Communicate with Clarity and Originality - The ability to exchange ideas and information is essential to personal growth, productive work, and societal vitality.
- Discuss multiple interpretations of course content as it relates to structures of power, privilege and inequality using discipline-appropriate concepts and theories, and articulate how and why these structures inform personal, professional and social identities
- Articulate points of view while using details of a work of art or its context as evidence
- Demonstrate proficiency to conduct guided research using a wide variety of materials from multiple points of view
- Use appropriate sources and technologies to gather and present information
- Question and reflect on assumptions, statements and information made throughout the course by the text, instructors and students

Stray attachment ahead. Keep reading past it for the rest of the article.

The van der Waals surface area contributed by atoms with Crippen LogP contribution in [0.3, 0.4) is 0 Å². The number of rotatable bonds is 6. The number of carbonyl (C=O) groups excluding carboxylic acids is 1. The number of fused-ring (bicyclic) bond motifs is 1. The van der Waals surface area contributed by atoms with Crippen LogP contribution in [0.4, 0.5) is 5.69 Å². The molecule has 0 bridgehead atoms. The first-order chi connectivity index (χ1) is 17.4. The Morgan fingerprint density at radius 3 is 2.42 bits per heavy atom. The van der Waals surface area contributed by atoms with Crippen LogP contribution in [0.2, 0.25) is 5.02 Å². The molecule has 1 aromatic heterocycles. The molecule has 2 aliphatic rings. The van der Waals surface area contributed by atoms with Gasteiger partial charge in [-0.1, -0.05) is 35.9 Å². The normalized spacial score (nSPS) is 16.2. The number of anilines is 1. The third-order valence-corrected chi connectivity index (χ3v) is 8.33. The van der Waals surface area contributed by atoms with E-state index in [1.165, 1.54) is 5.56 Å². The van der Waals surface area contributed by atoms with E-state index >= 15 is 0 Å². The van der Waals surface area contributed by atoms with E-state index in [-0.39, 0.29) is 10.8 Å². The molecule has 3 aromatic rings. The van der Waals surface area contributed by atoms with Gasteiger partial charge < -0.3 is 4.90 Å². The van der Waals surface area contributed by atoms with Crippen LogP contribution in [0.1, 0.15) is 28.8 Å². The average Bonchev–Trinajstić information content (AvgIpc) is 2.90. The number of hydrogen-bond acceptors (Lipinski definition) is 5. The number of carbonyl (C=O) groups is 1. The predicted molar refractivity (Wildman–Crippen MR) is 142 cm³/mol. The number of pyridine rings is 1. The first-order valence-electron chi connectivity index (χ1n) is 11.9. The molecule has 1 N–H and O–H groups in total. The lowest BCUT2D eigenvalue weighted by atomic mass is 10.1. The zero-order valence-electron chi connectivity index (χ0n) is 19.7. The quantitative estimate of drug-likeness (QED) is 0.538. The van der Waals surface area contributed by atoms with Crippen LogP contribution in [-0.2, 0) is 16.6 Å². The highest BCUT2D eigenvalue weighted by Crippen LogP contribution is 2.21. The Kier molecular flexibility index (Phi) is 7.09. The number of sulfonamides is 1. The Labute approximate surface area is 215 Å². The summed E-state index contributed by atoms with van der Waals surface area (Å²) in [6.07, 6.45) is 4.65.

- Demonstrate effective use of interdisciplinary methodologies employed in the course to visually analyze works of art and architecture
- Contribute ideas and information individually and in a group dynamic
VeriCite anti-plagiarism software:
Notice: The University has a license agreement with VeriCite, an educational tool that helps prevent or identify plagiarism from Internet resources and work submitted by previous students of this course. I will use the service in this class; all assignments and quizzes you submit will be checked by VeriCite. The VeriCite Report will indicate the amount of original text in your work and whether all material that you quoted, paraphrased, summarized, or used from another source is appropriately referenced. All instances of intentional plagiarism will result in zero credit on the assignment, and a report of indicating academic dishonesty to the School of Art and the University of Washington. For further information, visit: https://itconnect.uw.edu/learn/tools/canvas/canvas-help-for-instructors/assignments-grading/vericite/plagiarism-faqs/